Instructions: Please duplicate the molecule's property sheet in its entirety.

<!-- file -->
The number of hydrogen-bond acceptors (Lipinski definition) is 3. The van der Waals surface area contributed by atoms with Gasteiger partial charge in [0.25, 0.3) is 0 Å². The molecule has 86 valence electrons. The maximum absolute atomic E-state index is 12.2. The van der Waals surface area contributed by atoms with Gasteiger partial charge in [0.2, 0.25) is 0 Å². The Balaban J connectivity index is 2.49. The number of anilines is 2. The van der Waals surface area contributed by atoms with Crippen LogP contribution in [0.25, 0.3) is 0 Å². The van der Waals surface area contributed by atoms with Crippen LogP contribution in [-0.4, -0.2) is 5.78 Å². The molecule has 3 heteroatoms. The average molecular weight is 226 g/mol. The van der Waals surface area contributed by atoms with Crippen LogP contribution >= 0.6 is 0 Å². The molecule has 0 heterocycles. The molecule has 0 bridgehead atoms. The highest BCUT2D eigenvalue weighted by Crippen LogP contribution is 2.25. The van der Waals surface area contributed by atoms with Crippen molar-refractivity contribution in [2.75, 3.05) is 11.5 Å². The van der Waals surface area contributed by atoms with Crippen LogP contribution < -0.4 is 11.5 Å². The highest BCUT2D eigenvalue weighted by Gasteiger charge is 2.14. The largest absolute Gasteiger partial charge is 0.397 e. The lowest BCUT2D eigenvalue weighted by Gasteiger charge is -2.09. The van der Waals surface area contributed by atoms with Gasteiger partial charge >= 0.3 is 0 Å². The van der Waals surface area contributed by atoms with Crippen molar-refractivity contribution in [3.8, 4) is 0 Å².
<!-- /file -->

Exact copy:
The number of hydrogen-bond acceptors (Lipinski definition) is 3. The van der Waals surface area contributed by atoms with Gasteiger partial charge in [0.25, 0.3) is 0 Å². The molecule has 86 valence electrons. The maximum absolute atomic E-state index is 12.2. The van der Waals surface area contributed by atoms with Gasteiger partial charge in [0.2, 0.25) is 0 Å². The Balaban J connectivity index is 2.49. The number of anilines is 2. The van der Waals surface area contributed by atoms with Crippen LogP contribution in [0.25, 0.3) is 0 Å². The van der Waals surface area contributed by atoms with Crippen LogP contribution in [-0.4, -0.2) is 5.78 Å². The molecule has 3 heteroatoms. The average molecular weight is 226 g/mol. The van der Waals surface area contributed by atoms with Crippen LogP contribution >= 0.6 is 0 Å². The molecule has 0 heterocycles. The molecule has 0 bridgehead atoms. The highest BCUT2D eigenvalue weighted by Crippen LogP contribution is 2.25. The van der Waals surface area contributed by atoms with Crippen molar-refractivity contribution in [2.75, 3.05) is 11.5 Å². The van der Waals surface area contributed by atoms with Crippen LogP contribution < -0.4 is 11.5 Å². The highest BCUT2D eigenvalue weighted by Gasteiger charge is 2.14. The largest absolute Gasteiger partial charge is 0.397 e. The lowest BCUT2D eigenvalue weighted by Gasteiger charge is -2.09. The van der Waals surface area contributed by atoms with Gasteiger partial charge >= 0.3 is 0 Å². The van der Waals surface area contributed by atoms with Crippen molar-refractivity contribution in [3.8, 4) is 0 Å².